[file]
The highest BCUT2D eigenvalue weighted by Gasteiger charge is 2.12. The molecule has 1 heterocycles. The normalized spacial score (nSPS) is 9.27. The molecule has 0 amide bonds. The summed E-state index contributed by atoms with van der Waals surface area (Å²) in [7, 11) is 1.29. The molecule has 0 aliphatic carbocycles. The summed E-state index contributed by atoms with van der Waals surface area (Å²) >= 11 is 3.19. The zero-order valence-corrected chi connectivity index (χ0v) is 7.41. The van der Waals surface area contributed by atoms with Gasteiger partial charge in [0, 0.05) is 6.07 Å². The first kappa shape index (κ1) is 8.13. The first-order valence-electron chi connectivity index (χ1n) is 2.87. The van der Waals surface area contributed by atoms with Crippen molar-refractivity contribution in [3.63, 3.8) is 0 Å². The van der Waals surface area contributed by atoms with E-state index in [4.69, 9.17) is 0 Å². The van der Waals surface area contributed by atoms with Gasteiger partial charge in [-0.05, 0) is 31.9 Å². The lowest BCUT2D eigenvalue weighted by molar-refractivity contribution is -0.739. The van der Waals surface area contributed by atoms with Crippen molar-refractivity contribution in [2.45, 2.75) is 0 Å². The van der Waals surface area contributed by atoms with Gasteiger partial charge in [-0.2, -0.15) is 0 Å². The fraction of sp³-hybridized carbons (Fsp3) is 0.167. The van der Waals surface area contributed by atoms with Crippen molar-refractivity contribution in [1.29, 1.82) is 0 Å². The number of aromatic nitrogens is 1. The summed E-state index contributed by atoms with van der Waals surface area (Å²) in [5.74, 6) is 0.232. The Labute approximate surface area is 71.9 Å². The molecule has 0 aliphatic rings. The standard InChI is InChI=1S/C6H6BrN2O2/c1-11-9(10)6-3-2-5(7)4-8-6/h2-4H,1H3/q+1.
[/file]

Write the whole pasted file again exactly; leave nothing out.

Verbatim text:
The highest BCUT2D eigenvalue weighted by Gasteiger charge is 2.12. The molecule has 1 heterocycles. The normalized spacial score (nSPS) is 9.27. The molecule has 0 amide bonds. The summed E-state index contributed by atoms with van der Waals surface area (Å²) in [7, 11) is 1.29. The molecule has 0 aliphatic carbocycles. The summed E-state index contributed by atoms with van der Waals surface area (Å²) >= 11 is 3.19. The zero-order valence-corrected chi connectivity index (χ0v) is 7.41. The van der Waals surface area contributed by atoms with Gasteiger partial charge in [0, 0.05) is 6.07 Å². The first kappa shape index (κ1) is 8.13. The first-order valence-electron chi connectivity index (χ1n) is 2.87. The van der Waals surface area contributed by atoms with Crippen molar-refractivity contribution in [3.63, 3.8) is 0 Å². The van der Waals surface area contributed by atoms with E-state index in [4.69, 9.17) is 0 Å². The van der Waals surface area contributed by atoms with Gasteiger partial charge in [-0.05, 0) is 31.9 Å². The lowest BCUT2D eigenvalue weighted by molar-refractivity contribution is -0.739. The van der Waals surface area contributed by atoms with Crippen molar-refractivity contribution in [2.45, 2.75) is 0 Å². The van der Waals surface area contributed by atoms with Gasteiger partial charge in [-0.2, -0.15) is 0 Å². The fraction of sp³-hybridized carbons (Fsp3) is 0.167. The van der Waals surface area contributed by atoms with Crippen molar-refractivity contribution in [1.29, 1.82) is 0 Å². The number of aromatic nitrogens is 1. The summed E-state index contributed by atoms with van der Waals surface area (Å²) in [5.74, 6) is 0.232. The Labute approximate surface area is 71.9 Å². The molecule has 0 aliphatic rings. The standard InChI is InChI=1S/C6H6BrN2O2/c1-11-9(10)6-3-2-5(7)4-8-6/h2-4H,1H3/q+1.